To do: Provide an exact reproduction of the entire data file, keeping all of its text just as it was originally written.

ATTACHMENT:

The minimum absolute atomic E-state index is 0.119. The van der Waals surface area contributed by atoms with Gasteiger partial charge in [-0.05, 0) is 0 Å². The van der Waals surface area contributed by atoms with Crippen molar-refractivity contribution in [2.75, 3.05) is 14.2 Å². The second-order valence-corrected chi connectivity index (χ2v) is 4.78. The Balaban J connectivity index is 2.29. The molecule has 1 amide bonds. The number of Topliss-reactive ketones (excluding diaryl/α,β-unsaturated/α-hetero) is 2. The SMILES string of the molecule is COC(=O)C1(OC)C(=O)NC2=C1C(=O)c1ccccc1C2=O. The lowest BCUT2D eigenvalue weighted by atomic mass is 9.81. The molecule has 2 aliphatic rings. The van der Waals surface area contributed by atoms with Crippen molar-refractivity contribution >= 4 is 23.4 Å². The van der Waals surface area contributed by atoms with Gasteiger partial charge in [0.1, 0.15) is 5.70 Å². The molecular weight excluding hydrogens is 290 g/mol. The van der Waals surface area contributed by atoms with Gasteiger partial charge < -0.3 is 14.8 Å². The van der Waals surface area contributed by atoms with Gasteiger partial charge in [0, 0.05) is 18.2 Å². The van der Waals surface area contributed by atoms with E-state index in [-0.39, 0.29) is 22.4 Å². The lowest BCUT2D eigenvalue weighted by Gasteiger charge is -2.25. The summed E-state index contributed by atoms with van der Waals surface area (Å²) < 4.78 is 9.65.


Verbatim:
The minimum absolute atomic E-state index is 0.119. The van der Waals surface area contributed by atoms with Gasteiger partial charge in [-0.05, 0) is 0 Å². The van der Waals surface area contributed by atoms with Crippen molar-refractivity contribution in [2.75, 3.05) is 14.2 Å². The second-order valence-corrected chi connectivity index (χ2v) is 4.78. The Balaban J connectivity index is 2.29. The molecule has 1 amide bonds. The number of Topliss-reactive ketones (excluding diaryl/α,β-unsaturated/α-hetero) is 2. The SMILES string of the molecule is COC(=O)C1(OC)C(=O)NC2=C1C(=O)c1ccccc1C2=O. The lowest BCUT2D eigenvalue weighted by atomic mass is 9.81. The molecule has 2 aliphatic rings. The van der Waals surface area contributed by atoms with Crippen molar-refractivity contribution >= 4 is 23.4 Å². The van der Waals surface area contributed by atoms with Gasteiger partial charge in [0.1, 0.15) is 5.70 Å². The molecular weight excluding hydrogens is 290 g/mol. The van der Waals surface area contributed by atoms with Gasteiger partial charge < -0.3 is 14.8 Å². The van der Waals surface area contributed by atoms with Gasteiger partial charge in [0, 0.05) is 18.2 Å². The van der Waals surface area contributed by atoms with E-state index in [-0.39, 0.29) is 22.4 Å². The lowest BCUT2D eigenvalue weighted by Gasteiger charge is -2.25. The summed E-state index contributed by atoms with van der Waals surface area (Å²) < 4.78 is 9.65.